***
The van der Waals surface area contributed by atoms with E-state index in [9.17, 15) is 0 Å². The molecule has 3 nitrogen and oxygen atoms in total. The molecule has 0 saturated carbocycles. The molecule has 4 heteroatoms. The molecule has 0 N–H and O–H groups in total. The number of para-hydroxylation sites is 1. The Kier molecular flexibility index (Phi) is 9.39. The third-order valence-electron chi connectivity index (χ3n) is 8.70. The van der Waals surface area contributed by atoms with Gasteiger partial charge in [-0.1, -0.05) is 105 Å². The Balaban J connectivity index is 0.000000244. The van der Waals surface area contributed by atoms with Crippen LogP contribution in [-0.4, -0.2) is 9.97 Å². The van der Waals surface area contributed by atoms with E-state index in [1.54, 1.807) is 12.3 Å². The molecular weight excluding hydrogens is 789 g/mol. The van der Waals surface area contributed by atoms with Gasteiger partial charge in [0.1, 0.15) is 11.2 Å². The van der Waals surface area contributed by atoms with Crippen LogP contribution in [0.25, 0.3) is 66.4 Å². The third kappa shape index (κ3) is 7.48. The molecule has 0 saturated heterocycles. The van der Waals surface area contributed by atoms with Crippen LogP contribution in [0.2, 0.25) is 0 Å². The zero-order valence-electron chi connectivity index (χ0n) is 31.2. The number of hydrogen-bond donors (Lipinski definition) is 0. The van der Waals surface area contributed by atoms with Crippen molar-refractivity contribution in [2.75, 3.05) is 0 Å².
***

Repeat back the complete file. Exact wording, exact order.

The van der Waals surface area contributed by atoms with E-state index in [9.17, 15) is 0 Å². The molecule has 3 nitrogen and oxygen atoms in total. The molecule has 0 saturated carbocycles. The molecule has 4 heteroatoms. The molecule has 0 N–H and O–H groups in total. The number of para-hydroxylation sites is 1. The Kier molecular flexibility index (Phi) is 9.39. The third-order valence-electron chi connectivity index (χ3n) is 8.70. The van der Waals surface area contributed by atoms with Gasteiger partial charge in [-0.1, -0.05) is 105 Å². The Balaban J connectivity index is 0.000000244. The van der Waals surface area contributed by atoms with Crippen LogP contribution in [-0.4, -0.2) is 9.97 Å². The van der Waals surface area contributed by atoms with E-state index in [1.54, 1.807) is 12.3 Å². The molecular weight excluding hydrogens is 789 g/mol. The van der Waals surface area contributed by atoms with Gasteiger partial charge in [0.1, 0.15) is 11.2 Å². The van der Waals surface area contributed by atoms with Crippen LogP contribution in [0.25, 0.3) is 66.4 Å². The third kappa shape index (κ3) is 7.48. The molecule has 0 saturated heterocycles. The van der Waals surface area contributed by atoms with Crippen LogP contribution in [0.2, 0.25) is 0 Å². The zero-order valence-electron chi connectivity index (χ0n) is 31.2. The number of hydrogen-bond donors (Lipinski definition) is 0. The van der Waals surface area contributed by atoms with Crippen molar-refractivity contribution in [2.75, 3.05) is 0 Å².